Curator Melissa Wolfe talks about the inspiration we can all take away from the Columbus Museum of Arts newest exhibition showcasing the work of home town hero George Bellows. George Bellows and the American Experience through January 4, 2014. This exhibition follows on the heels of a major retrospective of the artist organized by the [...]
From Beethoven to Hovhaness
The 20th century American composer Alan Hovhaness used nature as a symbol for the spiritual longing for the divine in his Symphony No. 2, “Mysterious Mountain.”Â This work from 1955 expresses this aspect of the composer’s spiritual philosophy.
He said of the title: “Mountains are symbols, like pyramids, of Man’s attempt to know God.Â Mountains are symbolic meeting places between the mundane and spiritual worlds.”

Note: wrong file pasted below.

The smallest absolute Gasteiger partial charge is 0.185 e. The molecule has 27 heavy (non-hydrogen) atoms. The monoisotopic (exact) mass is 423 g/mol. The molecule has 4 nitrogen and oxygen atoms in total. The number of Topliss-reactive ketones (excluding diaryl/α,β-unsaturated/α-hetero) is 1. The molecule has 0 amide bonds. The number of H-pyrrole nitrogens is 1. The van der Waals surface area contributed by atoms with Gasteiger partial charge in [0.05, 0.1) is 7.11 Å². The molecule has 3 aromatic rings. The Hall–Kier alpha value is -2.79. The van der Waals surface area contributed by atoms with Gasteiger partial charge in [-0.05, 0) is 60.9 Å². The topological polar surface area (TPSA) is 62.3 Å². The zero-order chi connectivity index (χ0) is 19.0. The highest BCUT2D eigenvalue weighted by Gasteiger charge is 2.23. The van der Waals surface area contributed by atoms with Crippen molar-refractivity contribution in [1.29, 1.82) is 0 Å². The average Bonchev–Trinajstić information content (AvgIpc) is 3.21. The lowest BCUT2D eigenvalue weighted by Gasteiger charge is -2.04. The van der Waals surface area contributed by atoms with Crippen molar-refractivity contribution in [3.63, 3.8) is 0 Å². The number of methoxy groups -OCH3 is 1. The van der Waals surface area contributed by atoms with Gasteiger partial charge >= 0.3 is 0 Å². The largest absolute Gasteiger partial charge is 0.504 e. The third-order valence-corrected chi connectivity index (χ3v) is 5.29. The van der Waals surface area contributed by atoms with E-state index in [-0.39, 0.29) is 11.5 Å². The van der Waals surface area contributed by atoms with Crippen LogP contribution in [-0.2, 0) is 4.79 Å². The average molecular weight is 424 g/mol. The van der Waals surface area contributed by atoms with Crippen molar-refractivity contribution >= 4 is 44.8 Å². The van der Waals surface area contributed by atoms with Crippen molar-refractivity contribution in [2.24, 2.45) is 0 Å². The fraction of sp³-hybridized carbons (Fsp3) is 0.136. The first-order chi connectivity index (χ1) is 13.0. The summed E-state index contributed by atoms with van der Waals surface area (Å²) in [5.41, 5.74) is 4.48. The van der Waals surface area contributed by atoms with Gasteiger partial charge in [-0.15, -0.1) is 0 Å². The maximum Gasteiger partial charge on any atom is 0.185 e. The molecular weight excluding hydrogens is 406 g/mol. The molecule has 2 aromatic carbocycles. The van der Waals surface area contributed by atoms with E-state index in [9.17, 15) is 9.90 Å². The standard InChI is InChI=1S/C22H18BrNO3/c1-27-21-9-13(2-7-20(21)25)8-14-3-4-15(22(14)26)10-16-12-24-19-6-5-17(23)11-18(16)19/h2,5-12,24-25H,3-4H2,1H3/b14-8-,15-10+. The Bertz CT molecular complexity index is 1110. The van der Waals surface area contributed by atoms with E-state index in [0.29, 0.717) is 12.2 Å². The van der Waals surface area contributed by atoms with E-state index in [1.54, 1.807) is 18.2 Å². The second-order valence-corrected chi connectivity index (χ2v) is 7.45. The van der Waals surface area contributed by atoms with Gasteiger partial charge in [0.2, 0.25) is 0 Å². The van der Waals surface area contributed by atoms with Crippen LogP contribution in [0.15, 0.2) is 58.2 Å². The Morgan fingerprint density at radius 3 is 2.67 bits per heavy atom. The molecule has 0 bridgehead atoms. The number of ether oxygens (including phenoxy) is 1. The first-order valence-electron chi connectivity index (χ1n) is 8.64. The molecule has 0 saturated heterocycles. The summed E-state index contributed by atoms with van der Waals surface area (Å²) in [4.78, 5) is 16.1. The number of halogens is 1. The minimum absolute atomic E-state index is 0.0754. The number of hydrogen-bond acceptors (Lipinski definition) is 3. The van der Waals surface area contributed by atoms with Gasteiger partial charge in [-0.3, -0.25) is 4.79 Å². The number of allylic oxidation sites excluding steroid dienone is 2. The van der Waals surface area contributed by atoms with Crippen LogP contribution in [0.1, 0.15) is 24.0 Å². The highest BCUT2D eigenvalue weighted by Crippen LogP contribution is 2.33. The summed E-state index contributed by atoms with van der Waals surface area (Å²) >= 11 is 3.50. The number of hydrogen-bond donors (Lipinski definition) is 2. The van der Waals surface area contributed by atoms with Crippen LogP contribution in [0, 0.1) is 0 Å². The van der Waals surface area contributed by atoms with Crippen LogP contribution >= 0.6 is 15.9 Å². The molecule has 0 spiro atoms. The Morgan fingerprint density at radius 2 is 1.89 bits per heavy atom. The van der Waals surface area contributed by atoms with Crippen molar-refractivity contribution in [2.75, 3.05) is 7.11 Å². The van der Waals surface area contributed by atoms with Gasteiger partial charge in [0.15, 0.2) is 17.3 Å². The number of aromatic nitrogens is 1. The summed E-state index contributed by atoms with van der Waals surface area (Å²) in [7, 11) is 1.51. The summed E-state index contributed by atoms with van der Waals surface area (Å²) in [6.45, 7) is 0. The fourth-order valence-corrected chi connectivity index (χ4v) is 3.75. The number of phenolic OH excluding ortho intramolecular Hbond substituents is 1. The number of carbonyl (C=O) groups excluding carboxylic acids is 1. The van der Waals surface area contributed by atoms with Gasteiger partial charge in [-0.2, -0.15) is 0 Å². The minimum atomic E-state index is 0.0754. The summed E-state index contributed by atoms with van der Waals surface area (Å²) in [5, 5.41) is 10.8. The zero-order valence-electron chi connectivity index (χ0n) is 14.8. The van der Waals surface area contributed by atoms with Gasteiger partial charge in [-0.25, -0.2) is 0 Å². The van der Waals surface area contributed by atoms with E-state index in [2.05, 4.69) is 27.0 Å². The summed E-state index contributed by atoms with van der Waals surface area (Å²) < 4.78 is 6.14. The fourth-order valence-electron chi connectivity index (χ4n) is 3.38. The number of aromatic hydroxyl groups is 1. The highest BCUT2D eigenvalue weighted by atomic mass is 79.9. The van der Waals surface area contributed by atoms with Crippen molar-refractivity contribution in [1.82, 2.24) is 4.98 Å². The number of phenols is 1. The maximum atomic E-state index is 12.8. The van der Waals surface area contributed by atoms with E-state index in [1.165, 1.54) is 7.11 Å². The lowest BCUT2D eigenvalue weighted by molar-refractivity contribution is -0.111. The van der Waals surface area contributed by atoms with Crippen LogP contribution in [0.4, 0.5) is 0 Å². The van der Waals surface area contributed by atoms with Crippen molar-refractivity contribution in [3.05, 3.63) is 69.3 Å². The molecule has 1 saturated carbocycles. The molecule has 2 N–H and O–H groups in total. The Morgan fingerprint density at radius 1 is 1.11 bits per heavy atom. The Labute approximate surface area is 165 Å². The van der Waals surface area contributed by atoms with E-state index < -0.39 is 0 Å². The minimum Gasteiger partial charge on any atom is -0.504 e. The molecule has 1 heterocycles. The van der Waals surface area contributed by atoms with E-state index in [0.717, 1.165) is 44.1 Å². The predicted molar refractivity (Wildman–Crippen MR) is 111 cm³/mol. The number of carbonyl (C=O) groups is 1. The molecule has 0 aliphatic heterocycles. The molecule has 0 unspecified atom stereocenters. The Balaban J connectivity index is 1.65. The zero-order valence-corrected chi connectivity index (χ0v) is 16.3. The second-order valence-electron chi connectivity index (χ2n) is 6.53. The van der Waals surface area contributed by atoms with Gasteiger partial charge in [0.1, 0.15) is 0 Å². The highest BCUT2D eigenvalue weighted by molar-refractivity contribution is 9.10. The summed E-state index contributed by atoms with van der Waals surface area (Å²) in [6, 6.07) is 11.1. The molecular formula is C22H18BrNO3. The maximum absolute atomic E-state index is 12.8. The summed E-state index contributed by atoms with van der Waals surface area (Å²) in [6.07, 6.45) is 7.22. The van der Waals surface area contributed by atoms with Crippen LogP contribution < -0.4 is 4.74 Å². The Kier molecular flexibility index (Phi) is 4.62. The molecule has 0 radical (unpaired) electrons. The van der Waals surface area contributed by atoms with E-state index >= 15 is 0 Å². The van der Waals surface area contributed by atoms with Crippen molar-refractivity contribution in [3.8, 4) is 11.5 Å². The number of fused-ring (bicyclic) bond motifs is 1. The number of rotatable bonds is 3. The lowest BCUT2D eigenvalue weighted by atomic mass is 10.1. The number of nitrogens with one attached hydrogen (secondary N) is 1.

In music that combines diverse influences, from Renaissance polyphony to Far-Eastern musical systems,Â Hovhaness takes us on a beautiful journey to that symbolic meeting place between Heaven and Earth.Â Here, the mystical aspect of nature that may be implied in Beethoven‘s Pastoral Symphony is made explicit in music that sounds both old and new.
There are a number of fine recordings of “Mysterious Mountain”, including the one I played recently on Symphony at 7 with the Seattle Symphony and Gerard Schwarz, and there’s the pioneering recording with The Chicago Symphony and Fritz Reiner from the 1950s.